Pick a belief for a moment. “In five years, all handsets will be as fast as current desktops, but bandwidth will not grow”; “Essentially all devices will be vulnerable to malware infection in a few years, and most will become corrupted at some point”; “Governments and carriers will track their citizens and users by using cell station location information”, “People are more vulnerable to fraud when they are multi-tasking.” Whether this assumption is realistic or not, what are the consequences? What can be done to address this problem?
6. Who are your heroes? (It matters.)
We all need heroes. These are the people we wish we were more like. Pick your heroes. Spell out to yourself why they are special, and what they did to become like that. You will see that circumstances play a certain role, and dedication. Their backgrounds, the way they seem to approach problems. Listen to the way they explain things in talks. Be inspired.
(And also look at the persons behind the achievements when you get a chance to talk with your heroes. If they are nice and humble, please remember that when you are somebody else’s hero. If they act like conceited jerks, avoid being like that.)
Some of your heroes may be alive, and some of those may also be approachable and willing to give you advice. Don’t be shy. For them, talking with you may be an opportunity to enjoy helping somebody they once were like. But, when contacting your hero — by email or in person — please keep in mind that it is really annoying to get what feels like a generic message asking for an internship, and you probably will get fewer responses (if any) if that is how you reach out to your heroes.
When contacting a hero of yours, you may only get one shot. Work on your pitch. What do you have, what do you want, what are you asking for? Imagine that you are the recipient of this email. Would you have taken the time to formulate a thoughtful answer?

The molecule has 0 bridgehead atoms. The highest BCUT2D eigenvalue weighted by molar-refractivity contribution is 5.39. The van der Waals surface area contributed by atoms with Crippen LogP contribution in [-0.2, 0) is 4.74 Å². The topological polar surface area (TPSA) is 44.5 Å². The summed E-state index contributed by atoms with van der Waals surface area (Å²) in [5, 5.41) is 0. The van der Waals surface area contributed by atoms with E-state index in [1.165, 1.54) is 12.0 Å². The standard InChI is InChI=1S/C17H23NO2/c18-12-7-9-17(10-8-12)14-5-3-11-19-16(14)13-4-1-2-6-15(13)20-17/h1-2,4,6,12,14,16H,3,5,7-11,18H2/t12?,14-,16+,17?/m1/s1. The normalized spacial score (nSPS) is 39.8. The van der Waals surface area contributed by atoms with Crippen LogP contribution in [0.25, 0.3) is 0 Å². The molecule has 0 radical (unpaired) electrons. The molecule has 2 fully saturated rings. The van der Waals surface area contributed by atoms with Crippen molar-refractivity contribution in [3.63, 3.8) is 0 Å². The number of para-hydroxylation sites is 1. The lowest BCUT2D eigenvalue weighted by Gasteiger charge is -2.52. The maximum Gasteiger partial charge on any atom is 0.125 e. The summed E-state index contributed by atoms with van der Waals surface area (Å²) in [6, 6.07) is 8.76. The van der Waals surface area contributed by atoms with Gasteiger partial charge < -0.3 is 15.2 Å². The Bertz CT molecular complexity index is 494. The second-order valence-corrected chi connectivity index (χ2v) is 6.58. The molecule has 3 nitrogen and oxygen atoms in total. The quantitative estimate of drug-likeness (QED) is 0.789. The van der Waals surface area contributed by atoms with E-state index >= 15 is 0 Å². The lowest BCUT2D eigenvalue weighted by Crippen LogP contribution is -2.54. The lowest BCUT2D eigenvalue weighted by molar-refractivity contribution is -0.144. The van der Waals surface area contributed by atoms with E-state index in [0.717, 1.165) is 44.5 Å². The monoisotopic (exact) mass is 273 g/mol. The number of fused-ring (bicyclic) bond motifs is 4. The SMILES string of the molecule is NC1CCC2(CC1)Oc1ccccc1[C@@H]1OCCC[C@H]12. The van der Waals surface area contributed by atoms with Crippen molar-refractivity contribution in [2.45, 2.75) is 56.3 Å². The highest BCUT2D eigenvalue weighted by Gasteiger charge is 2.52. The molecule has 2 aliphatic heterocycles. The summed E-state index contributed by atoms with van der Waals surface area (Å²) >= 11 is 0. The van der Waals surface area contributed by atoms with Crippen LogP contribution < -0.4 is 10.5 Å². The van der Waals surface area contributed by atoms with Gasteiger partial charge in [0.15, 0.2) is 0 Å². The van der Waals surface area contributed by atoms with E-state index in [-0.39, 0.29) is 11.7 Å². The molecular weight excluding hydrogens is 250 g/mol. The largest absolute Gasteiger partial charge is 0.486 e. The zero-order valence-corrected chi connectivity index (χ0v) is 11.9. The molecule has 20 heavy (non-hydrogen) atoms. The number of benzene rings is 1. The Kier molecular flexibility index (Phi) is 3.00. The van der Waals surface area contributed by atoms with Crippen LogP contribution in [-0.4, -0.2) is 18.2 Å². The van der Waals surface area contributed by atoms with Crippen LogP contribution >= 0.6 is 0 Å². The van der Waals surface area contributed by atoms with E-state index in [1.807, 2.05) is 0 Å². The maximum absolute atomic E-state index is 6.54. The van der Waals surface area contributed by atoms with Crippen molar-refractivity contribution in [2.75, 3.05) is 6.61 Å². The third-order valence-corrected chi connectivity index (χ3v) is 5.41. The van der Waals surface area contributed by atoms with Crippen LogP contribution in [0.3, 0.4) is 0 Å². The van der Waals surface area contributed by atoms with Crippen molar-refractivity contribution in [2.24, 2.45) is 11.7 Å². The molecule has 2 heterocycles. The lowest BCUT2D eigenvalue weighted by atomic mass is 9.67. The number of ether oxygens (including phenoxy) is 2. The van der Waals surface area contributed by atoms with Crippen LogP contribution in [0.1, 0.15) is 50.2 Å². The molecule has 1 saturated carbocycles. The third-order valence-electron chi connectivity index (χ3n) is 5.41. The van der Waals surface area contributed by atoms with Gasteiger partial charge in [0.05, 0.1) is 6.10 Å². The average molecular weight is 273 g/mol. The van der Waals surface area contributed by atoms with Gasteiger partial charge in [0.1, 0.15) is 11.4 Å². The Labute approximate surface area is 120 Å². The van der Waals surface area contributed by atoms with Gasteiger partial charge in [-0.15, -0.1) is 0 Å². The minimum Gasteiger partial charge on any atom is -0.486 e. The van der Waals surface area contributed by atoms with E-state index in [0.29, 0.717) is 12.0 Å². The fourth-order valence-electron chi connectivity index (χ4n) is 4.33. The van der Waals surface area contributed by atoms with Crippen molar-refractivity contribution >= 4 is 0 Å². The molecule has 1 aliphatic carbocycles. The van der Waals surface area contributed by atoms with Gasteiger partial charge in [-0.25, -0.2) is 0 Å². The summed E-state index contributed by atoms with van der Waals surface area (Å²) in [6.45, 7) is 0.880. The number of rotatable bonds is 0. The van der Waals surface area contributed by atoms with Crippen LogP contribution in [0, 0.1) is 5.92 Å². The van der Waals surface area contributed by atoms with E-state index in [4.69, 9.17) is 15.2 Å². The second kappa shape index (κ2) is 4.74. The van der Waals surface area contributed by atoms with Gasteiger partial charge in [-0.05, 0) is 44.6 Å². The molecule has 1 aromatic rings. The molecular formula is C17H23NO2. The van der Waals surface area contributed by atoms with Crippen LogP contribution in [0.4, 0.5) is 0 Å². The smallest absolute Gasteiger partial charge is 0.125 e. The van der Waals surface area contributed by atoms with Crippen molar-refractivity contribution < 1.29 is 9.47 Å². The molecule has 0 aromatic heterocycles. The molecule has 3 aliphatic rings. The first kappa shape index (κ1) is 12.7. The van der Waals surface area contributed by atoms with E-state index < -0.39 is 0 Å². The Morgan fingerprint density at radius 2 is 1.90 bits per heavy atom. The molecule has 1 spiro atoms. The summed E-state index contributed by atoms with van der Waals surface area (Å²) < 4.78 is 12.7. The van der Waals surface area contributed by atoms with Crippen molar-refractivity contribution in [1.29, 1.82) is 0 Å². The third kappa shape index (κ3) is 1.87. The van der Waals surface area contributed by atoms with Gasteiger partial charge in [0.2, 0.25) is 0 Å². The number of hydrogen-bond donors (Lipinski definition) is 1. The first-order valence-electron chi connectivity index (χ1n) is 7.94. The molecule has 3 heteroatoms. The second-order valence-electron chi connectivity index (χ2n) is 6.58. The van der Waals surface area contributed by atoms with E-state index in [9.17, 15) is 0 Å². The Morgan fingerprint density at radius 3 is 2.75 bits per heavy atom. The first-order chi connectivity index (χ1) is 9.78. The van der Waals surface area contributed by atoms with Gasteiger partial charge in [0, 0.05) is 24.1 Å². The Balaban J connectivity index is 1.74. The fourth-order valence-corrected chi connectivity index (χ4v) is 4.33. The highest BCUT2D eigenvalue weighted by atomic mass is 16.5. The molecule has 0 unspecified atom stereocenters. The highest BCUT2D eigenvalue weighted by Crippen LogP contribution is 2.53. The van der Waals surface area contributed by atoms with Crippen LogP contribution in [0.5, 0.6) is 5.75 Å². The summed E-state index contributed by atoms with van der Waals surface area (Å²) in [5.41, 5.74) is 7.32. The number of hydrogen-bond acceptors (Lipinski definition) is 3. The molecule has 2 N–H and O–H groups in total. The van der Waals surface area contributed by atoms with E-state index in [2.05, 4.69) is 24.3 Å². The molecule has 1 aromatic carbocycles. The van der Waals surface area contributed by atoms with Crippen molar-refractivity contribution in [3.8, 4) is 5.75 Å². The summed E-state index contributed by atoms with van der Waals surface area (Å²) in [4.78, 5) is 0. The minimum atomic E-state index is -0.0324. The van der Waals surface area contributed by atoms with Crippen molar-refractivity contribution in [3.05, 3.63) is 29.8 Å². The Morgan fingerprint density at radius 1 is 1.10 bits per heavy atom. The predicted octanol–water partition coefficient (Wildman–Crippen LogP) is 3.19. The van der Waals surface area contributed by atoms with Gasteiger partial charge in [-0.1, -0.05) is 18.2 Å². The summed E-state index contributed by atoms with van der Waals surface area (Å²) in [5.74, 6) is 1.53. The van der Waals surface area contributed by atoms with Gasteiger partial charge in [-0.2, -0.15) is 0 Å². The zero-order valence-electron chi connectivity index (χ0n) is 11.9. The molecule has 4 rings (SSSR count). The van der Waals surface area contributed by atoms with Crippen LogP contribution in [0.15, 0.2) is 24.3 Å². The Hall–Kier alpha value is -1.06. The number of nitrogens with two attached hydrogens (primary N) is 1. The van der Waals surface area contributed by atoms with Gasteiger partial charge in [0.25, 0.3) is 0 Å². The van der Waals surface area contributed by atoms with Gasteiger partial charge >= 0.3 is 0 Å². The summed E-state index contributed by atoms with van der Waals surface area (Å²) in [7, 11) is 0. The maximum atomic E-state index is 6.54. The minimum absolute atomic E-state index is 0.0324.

7. Work on your communication skills. (Or everything else is pointless.)
Most papers submitted to conferences are poorly written. It is hard to understand the claimed contributions, and the papers get rejected more often than not. Most presentations are not as amazing as they could be with a little bit more practice. The audience sometimes starts thinking of what’s for dinner, and people get less interested in coming to the speaker’s next talk.
Very few people succeed as researchers without having to communicate. That is both to listen and speak, and both about reading what others have done and do a good job explaining in writing what your results are.
It is not silly to take a public speaking class, and it is good to take a class on how to become a better writer. And it really helps seeing how others could have improved, and think of whether you make the same mistakes. So instead of tuning out during that boooring presentation, think (constructively) about how you would have done it. When reading a horrible conference submission, think about how it should be written. (If you tell the authors in a kind way, I’m sure they will appreciate it!)
Don’t kid yourself. Most of us can improve our communication skills.
Learn to adjust your pitch to your audience. You should be able to speak to technical audiences and non-technical audiences about your work, and why it matters to them. Mis-reading the audience means that you waste everyone’s time (your own included).
Learn to self-promote (responsibly). People will only reach out to you if they’ve heard of you. Make sure all your research papers are publicly accessible, in an easy to locate place, and not behind a paywall. Make sure you have a home page, which preferably shows up in the first few Google results for your name. Own your own domain name. If and when someone decides to Google you, you want to know what they are going to find, and make sure it says things that are truthful, and positive.
8. Finding stuff — an advisor, your specialty, an internship, a job.